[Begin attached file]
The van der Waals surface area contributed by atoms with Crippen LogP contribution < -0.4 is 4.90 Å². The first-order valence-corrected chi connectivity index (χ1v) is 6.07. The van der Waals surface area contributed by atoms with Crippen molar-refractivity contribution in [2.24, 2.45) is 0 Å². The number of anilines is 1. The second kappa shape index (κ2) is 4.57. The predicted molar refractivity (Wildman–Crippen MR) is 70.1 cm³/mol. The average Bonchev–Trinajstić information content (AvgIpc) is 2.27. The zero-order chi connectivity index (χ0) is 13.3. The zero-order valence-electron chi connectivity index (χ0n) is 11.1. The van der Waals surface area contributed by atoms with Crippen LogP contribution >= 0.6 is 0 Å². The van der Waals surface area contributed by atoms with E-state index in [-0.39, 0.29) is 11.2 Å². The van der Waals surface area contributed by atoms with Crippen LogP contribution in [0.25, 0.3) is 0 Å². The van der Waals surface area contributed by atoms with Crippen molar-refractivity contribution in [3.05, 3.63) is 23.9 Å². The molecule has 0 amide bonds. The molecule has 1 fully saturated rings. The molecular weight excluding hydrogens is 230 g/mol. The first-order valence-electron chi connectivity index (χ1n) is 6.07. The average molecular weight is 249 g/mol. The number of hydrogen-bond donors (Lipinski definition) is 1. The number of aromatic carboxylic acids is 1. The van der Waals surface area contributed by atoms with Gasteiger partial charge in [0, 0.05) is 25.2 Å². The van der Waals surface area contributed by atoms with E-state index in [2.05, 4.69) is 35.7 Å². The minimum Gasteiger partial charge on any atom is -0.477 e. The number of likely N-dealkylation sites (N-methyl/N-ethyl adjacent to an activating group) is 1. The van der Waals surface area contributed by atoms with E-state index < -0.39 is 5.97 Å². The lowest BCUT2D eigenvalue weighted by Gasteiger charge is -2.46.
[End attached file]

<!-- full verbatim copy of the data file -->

The van der Waals surface area contributed by atoms with Crippen LogP contribution < -0.4 is 4.90 Å². The first-order valence-corrected chi connectivity index (χ1v) is 6.07. The van der Waals surface area contributed by atoms with Crippen molar-refractivity contribution in [2.24, 2.45) is 0 Å². The number of anilines is 1. The second kappa shape index (κ2) is 4.57. The predicted molar refractivity (Wildman–Crippen MR) is 70.1 cm³/mol. The average Bonchev–Trinajstić information content (AvgIpc) is 2.27. The zero-order chi connectivity index (χ0) is 13.3. The zero-order valence-electron chi connectivity index (χ0n) is 11.1. The van der Waals surface area contributed by atoms with Crippen LogP contribution >= 0.6 is 0 Å². The van der Waals surface area contributed by atoms with E-state index in [-0.39, 0.29) is 11.2 Å². The van der Waals surface area contributed by atoms with Crippen LogP contribution in [0.25, 0.3) is 0 Å². The van der Waals surface area contributed by atoms with Crippen molar-refractivity contribution in [3.05, 3.63) is 23.9 Å². The molecule has 0 amide bonds. The molecule has 1 fully saturated rings. The molecular weight excluding hydrogens is 230 g/mol. The first-order valence-electron chi connectivity index (χ1n) is 6.07. The average molecular weight is 249 g/mol. The number of hydrogen-bond donors (Lipinski definition) is 1. The number of aromatic carboxylic acids is 1. The van der Waals surface area contributed by atoms with Gasteiger partial charge in [0, 0.05) is 25.2 Å². The van der Waals surface area contributed by atoms with E-state index in [2.05, 4.69) is 35.7 Å². The minimum Gasteiger partial charge on any atom is -0.477 e. The number of likely N-dealkylation sites (N-methyl/N-ethyl adjacent to an activating group) is 1. The van der Waals surface area contributed by atoms with E-state index < -0.39 is 5.97 Å². The lowest BCUT2D eigenvalue weighted by Gasteiger charge is -2.46.